“Let us now praise famous men . . .”

Thus the Bible, and surely it knows whereof it speaks. It has become cliché for those who write about the love of one male for another to unmask figures from the past. Surprisingly, the work is not finished, for there are those who would still veil what others reveal. The latest tactic in that losing campaign is to assert “But there is no proof!” But this is not a work that hinges on proof but rather on signs. And for those with eyes and with good will, the signs are legion, and are unmistakable. This will be a regular column, in which we will hold up to admiration (or contumely, as the case might be) those of our forefathers who loved wisely, and also those who loved a tad too well.

Steuben Monument, by Albert Jaegers, Washington, DC

Let’s not forget the second part of the Biblical quote: “. . . and our fathers that begat us.” These men are our fathers, we should know them well.

I would like to begin this series with as international a pair of lovers as can be found, a couple of interest as much to the Europeans at to the Americans, a Prussian lover and a French beloved, both aristocrats. One, Baron von Steuben, was to become Inspector general and Major general of the Continental Army, as well as George Washington’s Chief of Staff; the other, Pierre-Étienne Du Ponceau, was to contribute to the study of Native American languages and for the last seventeen years of his life served as president of the American Philosophical Society.

Hounded by accusations of damnable relationships with youths, von Steuben, the 46-year-old chancellor to the ruler of the Prussian principality of Hohenzollern-Hechingen, had to abandon his high position, ignominiously flee the country, and seek employment wherever he could find it. A year later, in the summer of 1777, with his funds dwindling precipitously, his search for work took him to Paris. There he was introduced to Benjamin Franklin who was seeking experienced military officers for the war with the English. Perhaps aware of the baron’s questionable reputation but also conscious that he had been aide de camp to Frederick the Great, Franklin made him a desultory offer: no guaranteed position, no guaranteed pay, and no travel expenses for the ocean voyage to the Americas. The baron, insulted, turned Franklin down. Another possibility had opened up for him, a military commission in the service of the Margrave of Baden. However, the accusations that had driven the baron from his chancellorship preceded him to Baden. A letter was sent from the court of Baden to the court of Hechingen, inquiring about the charges, and about the intention of the clergy of Hechingen to “prosecute him by law as soon as he may establish himself anywhere.”

Perhaps realizing that his future in Europe was finished, von Steuben rushed back to Paris and accepted Franklin’s offer unconditionally. It could not have hurt that he had recently found a new boyfriend in Paris to whom he was strongly attracted. This was a certain Pierre-Étienne Du Ponceau, an exceptional linguist who had been living on his own, teaching Latin and doing freelance translation work since the age of fifteen. The youth, who had just turned seventeen around the time of their first meeting, became von Steuben’s interpreter and live-in personal secretary. The baron showed his appreciation for his new friend by presenting him with a precious sword, “silver hilted, damasked with gold,” which Du Ponceau promptly lost at an inn in Macon, on his way to Marseilles, where he and the baron were to board for the ocean crossing.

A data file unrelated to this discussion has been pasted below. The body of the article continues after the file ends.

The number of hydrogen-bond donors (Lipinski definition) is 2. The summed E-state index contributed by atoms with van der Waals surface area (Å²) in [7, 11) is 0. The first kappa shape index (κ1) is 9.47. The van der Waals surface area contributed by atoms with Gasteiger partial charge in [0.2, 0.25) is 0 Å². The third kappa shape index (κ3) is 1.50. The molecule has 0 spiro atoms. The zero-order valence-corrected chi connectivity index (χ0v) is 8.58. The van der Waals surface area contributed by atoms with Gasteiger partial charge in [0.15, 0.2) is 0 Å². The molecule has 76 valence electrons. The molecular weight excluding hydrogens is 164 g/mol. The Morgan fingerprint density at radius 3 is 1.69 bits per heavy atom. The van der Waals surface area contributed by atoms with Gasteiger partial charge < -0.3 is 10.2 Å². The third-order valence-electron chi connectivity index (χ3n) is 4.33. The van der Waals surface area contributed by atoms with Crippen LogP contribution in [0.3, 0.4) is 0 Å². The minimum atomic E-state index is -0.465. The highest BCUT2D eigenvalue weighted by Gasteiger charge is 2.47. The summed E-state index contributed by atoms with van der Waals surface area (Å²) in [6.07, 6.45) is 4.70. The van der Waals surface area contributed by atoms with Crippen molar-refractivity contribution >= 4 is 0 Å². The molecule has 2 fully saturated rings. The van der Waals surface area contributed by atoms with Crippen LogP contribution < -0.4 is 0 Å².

Du Ponceau lived with von Seuben for four years. He was appointed captain in the United Sates Army at the age of eighteen, at von Steuben’s request, and had occasion to meet Samuel Adams, John Hancock, General Lafayette and George Washington. Stricken with consumption and deemed incurable, Du Ponceau, then twenty one, left von Steuben and settled in Philadelphia. Foiling the doctors, he married, fathered three children, and lived another sixty three years. Von Steuben, however, never married. He retired from his posts at the end of the war, and for all his troubles and accomplishments was awarded by Congress only one twentieth of the sum which he had expected.  That may well be because he continued to fall in love with handsome young men, two of whom were to inherit his possessions upon his death in 1794.

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  • juan

    I can’t believe there are no complimentary comments to this post. I found it both interesting for the revelation of human nature, and valuable in showing that we have always been present and have always contributed to human culture in many different ways. I hope that the column will continue!

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